Breaking News: Sixth Circuit Issues Three Opinions on Ohio Voter ID Appeal

Here are the three opinions: majority opinion (Judge Gibbons); concurring opinion (Judge McKeague); concurrence and dissent (Judge Tarnow) [note: corrected link].
Most of the 20-page majority opinion considers the authority of the Attorney General to appeal when the Secretary of State did not wish to appeal. It is only on page 15 when the court gets to the merits. In a nutshell, the majority sees two reasons why those challenging the law are unlikely to succeed on the merits. (1) Plaintiffs may not have standing (a point Judge McKeague highlights in the separate concurring opinion, noting that plaintiffs cannot point to anyone in particular who would be disenfranchised by the law) and (2) given a directive that has been issued by Ohio clearing up certain ambiguities and potential disparate treatment of voter id requirements across the state, there does not appear to be a likely constitutional violation. The judges stressed that Ohio was willing to work with plaintiffs to make sure that no one would be disenfranchised by the new law.
The dissenting judge (perhaps not coincidentally, a district judge sitting by designation) thought that the Sixth Circuit had an obligation to defer to the district court’s factual findings. In making this point, the dissenting judge relied upon the Supreme Court’s recent Purcell opinion. The majority too relied upon Purcell, this time for the point that last minute changes by courts in election rules may contribute to voter confusion. (This is the reading of Purcell I expected and feared.)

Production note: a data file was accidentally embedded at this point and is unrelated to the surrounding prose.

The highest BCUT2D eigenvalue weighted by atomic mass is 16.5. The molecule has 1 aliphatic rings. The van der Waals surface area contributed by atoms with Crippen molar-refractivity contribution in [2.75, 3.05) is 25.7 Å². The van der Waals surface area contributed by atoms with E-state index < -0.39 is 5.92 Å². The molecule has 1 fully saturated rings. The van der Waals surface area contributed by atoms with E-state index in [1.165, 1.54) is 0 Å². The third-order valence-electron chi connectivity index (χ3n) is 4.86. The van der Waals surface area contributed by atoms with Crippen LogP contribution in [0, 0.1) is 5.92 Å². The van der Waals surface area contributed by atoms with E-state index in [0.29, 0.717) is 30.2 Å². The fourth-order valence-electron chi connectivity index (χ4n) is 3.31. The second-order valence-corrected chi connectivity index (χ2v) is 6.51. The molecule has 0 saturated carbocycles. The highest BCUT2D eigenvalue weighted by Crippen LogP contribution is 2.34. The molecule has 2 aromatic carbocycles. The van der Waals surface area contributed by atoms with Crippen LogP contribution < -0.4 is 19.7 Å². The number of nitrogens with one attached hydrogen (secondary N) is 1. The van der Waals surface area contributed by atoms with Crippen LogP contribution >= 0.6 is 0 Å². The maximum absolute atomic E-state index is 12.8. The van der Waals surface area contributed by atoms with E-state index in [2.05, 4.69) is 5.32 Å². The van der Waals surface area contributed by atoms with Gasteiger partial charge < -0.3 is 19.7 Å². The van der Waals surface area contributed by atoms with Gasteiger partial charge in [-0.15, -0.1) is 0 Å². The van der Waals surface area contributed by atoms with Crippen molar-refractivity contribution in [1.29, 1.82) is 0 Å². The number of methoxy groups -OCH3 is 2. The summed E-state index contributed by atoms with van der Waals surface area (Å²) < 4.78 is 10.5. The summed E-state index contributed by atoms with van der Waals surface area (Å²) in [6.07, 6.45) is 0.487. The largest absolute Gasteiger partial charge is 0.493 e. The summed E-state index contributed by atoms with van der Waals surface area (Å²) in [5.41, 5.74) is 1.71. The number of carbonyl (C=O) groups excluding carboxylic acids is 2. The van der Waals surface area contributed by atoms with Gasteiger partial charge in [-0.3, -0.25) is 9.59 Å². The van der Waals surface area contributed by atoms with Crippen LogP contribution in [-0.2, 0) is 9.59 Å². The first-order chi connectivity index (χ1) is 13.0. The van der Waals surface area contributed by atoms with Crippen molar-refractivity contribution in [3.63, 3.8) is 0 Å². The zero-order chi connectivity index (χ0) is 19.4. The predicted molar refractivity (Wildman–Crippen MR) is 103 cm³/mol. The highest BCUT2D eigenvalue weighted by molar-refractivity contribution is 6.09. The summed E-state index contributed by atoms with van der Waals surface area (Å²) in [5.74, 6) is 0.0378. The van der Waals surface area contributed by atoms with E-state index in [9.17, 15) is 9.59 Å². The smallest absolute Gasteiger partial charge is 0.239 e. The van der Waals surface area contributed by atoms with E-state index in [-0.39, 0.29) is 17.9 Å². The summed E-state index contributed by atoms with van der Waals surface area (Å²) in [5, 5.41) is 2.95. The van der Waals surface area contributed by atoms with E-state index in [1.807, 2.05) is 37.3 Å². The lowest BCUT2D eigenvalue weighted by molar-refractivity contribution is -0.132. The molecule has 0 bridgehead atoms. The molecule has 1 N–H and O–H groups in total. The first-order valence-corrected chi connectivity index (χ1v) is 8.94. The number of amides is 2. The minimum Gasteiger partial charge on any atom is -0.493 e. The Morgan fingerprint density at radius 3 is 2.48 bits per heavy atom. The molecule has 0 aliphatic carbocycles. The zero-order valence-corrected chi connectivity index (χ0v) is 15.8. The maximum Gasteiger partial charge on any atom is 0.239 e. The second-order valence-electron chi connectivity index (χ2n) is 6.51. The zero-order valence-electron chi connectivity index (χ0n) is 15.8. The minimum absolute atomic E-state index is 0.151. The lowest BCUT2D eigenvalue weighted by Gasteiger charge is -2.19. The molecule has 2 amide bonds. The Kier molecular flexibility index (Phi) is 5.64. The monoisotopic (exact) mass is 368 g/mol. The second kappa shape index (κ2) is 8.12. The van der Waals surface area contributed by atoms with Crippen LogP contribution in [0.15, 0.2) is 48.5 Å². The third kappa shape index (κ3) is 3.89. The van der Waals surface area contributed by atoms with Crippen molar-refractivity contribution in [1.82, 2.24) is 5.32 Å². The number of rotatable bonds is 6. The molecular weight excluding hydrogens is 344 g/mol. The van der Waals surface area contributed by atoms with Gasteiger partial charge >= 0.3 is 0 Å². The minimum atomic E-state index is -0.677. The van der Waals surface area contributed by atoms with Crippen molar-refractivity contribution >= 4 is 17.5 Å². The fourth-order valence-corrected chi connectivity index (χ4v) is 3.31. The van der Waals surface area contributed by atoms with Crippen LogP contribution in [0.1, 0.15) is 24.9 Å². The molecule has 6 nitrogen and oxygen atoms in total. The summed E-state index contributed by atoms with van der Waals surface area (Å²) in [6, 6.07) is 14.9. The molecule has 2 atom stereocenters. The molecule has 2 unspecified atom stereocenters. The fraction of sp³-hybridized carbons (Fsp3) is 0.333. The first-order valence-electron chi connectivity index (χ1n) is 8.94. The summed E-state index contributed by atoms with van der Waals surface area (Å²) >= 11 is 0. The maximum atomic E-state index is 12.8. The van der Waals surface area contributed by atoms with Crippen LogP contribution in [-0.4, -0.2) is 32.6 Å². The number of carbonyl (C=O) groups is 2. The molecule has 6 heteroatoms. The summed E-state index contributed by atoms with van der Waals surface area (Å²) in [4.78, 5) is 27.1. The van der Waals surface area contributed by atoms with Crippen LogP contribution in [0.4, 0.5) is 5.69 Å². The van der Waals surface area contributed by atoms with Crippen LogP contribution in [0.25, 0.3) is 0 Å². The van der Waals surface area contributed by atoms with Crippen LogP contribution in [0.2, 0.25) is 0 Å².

The plaintiffs had said they planned to appeal this reversal of the TRO to the Supreme Court. My prediction is that the Supreme Court will decline to reverse the Sixth Circuit.
Still left to be determined is how to treat absentee ballots that have come in that do not comply with the voter id law and were sent while the TRO was still valid. A footnote provides: “After full adjudication of the merits, if the Secretary prevails and the voter requirements are deemed enforceable, the district court and the parties will have to address how these ballots should be handled to comport with due process and equal protection concerns.”
Much more on this case over at Moritz.

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